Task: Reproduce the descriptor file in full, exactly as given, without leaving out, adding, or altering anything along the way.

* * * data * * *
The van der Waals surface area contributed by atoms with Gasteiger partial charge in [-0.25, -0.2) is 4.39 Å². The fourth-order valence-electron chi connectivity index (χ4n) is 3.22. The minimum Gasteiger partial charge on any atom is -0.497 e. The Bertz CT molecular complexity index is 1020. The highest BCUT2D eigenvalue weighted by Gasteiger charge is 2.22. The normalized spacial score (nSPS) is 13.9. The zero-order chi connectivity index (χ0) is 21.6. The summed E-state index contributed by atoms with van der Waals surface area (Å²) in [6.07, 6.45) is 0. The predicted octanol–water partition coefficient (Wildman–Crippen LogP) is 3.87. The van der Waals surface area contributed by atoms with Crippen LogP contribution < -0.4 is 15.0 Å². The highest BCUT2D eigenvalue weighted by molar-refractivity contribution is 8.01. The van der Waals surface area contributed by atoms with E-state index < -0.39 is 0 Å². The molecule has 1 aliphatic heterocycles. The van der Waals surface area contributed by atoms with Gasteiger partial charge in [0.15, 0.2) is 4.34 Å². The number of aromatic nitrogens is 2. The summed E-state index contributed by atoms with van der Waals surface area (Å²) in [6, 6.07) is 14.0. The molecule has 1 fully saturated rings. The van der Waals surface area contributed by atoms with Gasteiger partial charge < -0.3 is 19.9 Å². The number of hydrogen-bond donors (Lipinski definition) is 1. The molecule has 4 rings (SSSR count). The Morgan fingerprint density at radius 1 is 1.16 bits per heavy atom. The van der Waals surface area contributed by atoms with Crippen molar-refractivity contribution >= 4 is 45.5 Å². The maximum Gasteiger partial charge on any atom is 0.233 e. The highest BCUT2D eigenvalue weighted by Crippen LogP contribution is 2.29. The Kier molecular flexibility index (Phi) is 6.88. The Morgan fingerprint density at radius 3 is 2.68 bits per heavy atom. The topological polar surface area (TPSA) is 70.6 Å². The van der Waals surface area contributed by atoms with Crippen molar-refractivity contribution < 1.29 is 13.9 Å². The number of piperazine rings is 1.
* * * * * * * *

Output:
The van der Waals surface area contributed by atoms with Gasteiger partial charge in [-0.25, -0.2) is 4.39 Å². The fourth-order valence-electron chi connectivity index (χ4n) is 3.22. The minimum Gasteiger partial charge on any atom is -0.497 e. The Bertz CT molecular complexity index is 1020. The highest BCUT2D eigenvalue weighted by Gasteiger charge is 2.22. The normalized spacial score (nSPS) is 13.9. The zero-order chi connectivity index (χ0) is 21.6. The summed E-state index contributed by atoms with van der Waals surface area (Å²) in [6.07, 6.45) is 0. The predicted octanol–water partition coefficient (Wildman–Crippen LogP) is 3.87. The van der Waals surface area contributed by atoms with Crippen LogP contribution < -0.4 is 15.0 Å². The highest BCUT2D eigenvalue weighted by molar-refractivity contribution is 8.01. The van der Waals surface area contributed by atoms with E-state index < -0.39 is 0 Å². The molecule has 1 aliphatic heterocycles. The van der Waals surface area contributed by atoms with Gasteiger partial charge in [0.15, 0.2) is 4.34 Å². The number of aromatic nitrogens is 2. The summed E-state index contributed by atoms with van der Waals surface area (Å²) in [6, 6.07) is 14.0. The molecule has 1 fully saturated rings. The van der Waals surface area contributed by atoms with Gasteiger partial charge < -0.3 is 19.9 Å². The number of hydrogen-bond donors (Lipinski definition) is 1. The molecule has 4 rings (SSSR count). The Morgan fingerprint density at radius 1 is 1.16 bits per heavy atom. The van der Waals surface area contributed by atoms with Crippen molar-refractivity contribution >= 4 is 45.5 Å². The maximum Gasteiger partial charge on any atom is 0.233 e. The highest BCUT2D eigenvalue weighted by Crippen LogP contribution is 2.29. The Kier molecular flexibility index (Phi) is 6.88. The Morgan fingerprint density at radius 3 is 2.68 bits per heavy atom. The topological polar surface area (TPSA) is 70.6 Å². The van der Waals surface area contributed by atoms with Crippen molar-refractivity contribution < 1.29 is 13.9 Å². The number of piperazine rings is 1.